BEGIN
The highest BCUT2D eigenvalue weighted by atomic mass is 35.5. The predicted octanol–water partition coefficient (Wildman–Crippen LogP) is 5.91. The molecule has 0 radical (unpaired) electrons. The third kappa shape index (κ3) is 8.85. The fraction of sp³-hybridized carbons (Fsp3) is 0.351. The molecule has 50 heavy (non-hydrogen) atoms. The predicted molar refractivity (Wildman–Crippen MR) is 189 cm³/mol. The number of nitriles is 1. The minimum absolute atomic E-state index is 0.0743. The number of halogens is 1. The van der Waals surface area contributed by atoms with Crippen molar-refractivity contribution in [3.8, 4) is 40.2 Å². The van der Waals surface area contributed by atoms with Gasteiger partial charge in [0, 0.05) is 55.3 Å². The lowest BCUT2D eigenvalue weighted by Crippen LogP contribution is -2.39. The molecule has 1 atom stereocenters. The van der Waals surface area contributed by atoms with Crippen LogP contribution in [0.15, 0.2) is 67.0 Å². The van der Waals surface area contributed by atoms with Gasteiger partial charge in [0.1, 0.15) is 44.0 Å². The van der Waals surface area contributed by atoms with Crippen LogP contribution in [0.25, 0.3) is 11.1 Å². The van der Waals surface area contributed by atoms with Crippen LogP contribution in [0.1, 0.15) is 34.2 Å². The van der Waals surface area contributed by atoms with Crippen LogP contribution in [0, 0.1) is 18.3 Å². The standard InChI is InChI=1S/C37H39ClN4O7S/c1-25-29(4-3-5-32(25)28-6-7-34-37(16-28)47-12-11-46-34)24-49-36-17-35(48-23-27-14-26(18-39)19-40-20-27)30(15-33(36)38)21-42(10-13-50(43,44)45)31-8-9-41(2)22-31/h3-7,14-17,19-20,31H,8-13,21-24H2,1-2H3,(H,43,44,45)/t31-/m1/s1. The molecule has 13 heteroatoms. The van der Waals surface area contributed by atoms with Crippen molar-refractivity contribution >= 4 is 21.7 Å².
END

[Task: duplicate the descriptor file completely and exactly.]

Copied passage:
The highest BCUT2D eigenvalue weighted by atomic mass is 35.5. The predicted octanol–water partition coefficient (Wildman–Crippen LogP) is 5.91. The molecule has 0 radical (unpaired) electrons. The third kappa shape index (κ3) is 8.85. The fraction of sp³-hybridized carbons (Fsp3) is 0.351. The molecule has 50 heavy (non-hydrogen) atoms. The predicted molar refractivity (Wildman–Crippen MR) is 189 cm³/mol. The number of nitriles is 1. The minimum absolute atomic E-state index is 0.0743. The number of halogens is 1. The van der Waals surface area contributed by atoms with Crippen molar-refractivity contribution in [3.8, 4) is 40.2 Å². The van der Waals surface area contributed by atoms with Gasteiger partial charge in [0, 0.05) is 55.3 Å². The lowest BCUT2D eigenvalue weighted by Crippen LogP contribution is -2.39. The molecule has 1 atom stereocenters. The van der Waals surface area contributed by atoms with Crippen LogP contribution in [0.15, 0.2) is 67.0 Å². The van der Waals surface area contributed by atoms with Gasteiger partial charge in [0.1, 0.15) is 44.0 Å². The van der Waals surface area contributed by atoms with Crippen LogP contribution in [0.25, 0.3) is 11.1 Å². The van der Waals surface area contributed by atoms with Crippen LogP contribution in [0.1, 0.15) is 34.2 Å². The van der Waals surface area contributed by atoms with Crippen LogP contribution in [0, 0.1) is 18.3 Å². The standard InChI is InChI=1S/C37H39ClN4O7S/c1-25-29(4-3-5-32(25)28-6-7-34-37(16-28)47-12-11-46-34)24-49-36-17-35(48-23-27-14-26(18-39)19-40-20-27)30(15-33(36)38)21-42(10-13-50(43,44)45)31-8-9-41(2)22-31/h3-7,14-17,19-20,31H,8-13,21-24H2,1-2H3,(H,43,44,45)/t31-/m1/s1. The molecule has 13 heteroatoms. The van der Waals surface area contributed by atoms with Crippen molar-refractivity contribution >= 4 is 21.7 Å².